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The Daily Tar Heel

Office DJ: Hip-hop classics versus the rise of trap – who wins?

Ryan Wilcox

Assistant Sports Editor Ryan Wilcox

Thirty-somethings in Biggie and Tupac t-shirts might try and tell you that hip-hop is dead. It’s just not the same, they’ll say. They’ll degrade the likes of Lil Pump and 21 Savage – deservedly so – but they might also try and tell you that the genre as a whole is irrevocably changed for the worse. 

The truth is that modern hip-hop – at least in its most popular form – is undeniably different from its old-school incarnation, but there’s still plenty of good music out there if you know where to look. This playlist is proof: it has 12 songs from the 1990’s, hip-hop’s so-called “golden age,” and 12 contemporary songs, all from different artists, that both validate and expand the meaning of hip-hop today.

From Sugarhill Gang to N.W.A to Eminem to Kendrick Lamar, the legacy of hip-hop has always been evolution. It never has been and never will be one thing, no matter what old-school purists might say. In its first iteration, the term “hip-hop” referred not just to music, but to graffiti, street dance, and fashion, and has since encompassed everything from flashy jewelry and material goods to powerful social awareness and meditations on what it means to be Black in America.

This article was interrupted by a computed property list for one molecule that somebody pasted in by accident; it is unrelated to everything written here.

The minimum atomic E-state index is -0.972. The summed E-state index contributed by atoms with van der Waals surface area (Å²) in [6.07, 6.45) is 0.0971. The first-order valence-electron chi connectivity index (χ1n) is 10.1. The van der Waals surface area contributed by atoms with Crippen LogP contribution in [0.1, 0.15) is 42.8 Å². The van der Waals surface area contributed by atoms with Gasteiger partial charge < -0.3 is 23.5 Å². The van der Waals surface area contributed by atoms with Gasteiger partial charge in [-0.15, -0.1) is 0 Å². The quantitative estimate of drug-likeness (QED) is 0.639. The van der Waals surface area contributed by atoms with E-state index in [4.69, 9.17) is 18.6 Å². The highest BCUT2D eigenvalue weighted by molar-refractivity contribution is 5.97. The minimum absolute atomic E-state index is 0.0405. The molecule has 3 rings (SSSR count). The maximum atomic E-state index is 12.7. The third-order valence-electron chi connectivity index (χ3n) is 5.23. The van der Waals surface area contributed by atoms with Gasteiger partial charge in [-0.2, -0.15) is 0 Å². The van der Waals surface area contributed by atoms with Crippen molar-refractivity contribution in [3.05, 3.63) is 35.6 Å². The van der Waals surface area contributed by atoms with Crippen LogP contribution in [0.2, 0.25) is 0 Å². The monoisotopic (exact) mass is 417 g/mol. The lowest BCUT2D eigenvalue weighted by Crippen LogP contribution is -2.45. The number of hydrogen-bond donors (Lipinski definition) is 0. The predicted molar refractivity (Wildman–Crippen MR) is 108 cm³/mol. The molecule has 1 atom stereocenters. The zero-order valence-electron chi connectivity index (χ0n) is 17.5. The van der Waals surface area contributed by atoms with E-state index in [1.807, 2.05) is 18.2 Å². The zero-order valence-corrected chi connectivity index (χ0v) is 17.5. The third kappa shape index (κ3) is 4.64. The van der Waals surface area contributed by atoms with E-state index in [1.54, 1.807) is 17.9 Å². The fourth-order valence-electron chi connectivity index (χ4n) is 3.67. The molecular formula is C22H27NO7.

In all of hip-hop’s forms, perhaps the only common denominator is a person behind the mic, which is exactly the concept of my playlist. There are songs influenced by jazz, pop, rock, R&B and soul; songs that are self-effacing, boastful, slow, uptempo, lyrical and rhythmic. The songs are nominally rap-centric, but can never collectively be defined as one thing -- to me, that’s the spirit of hip-hop.


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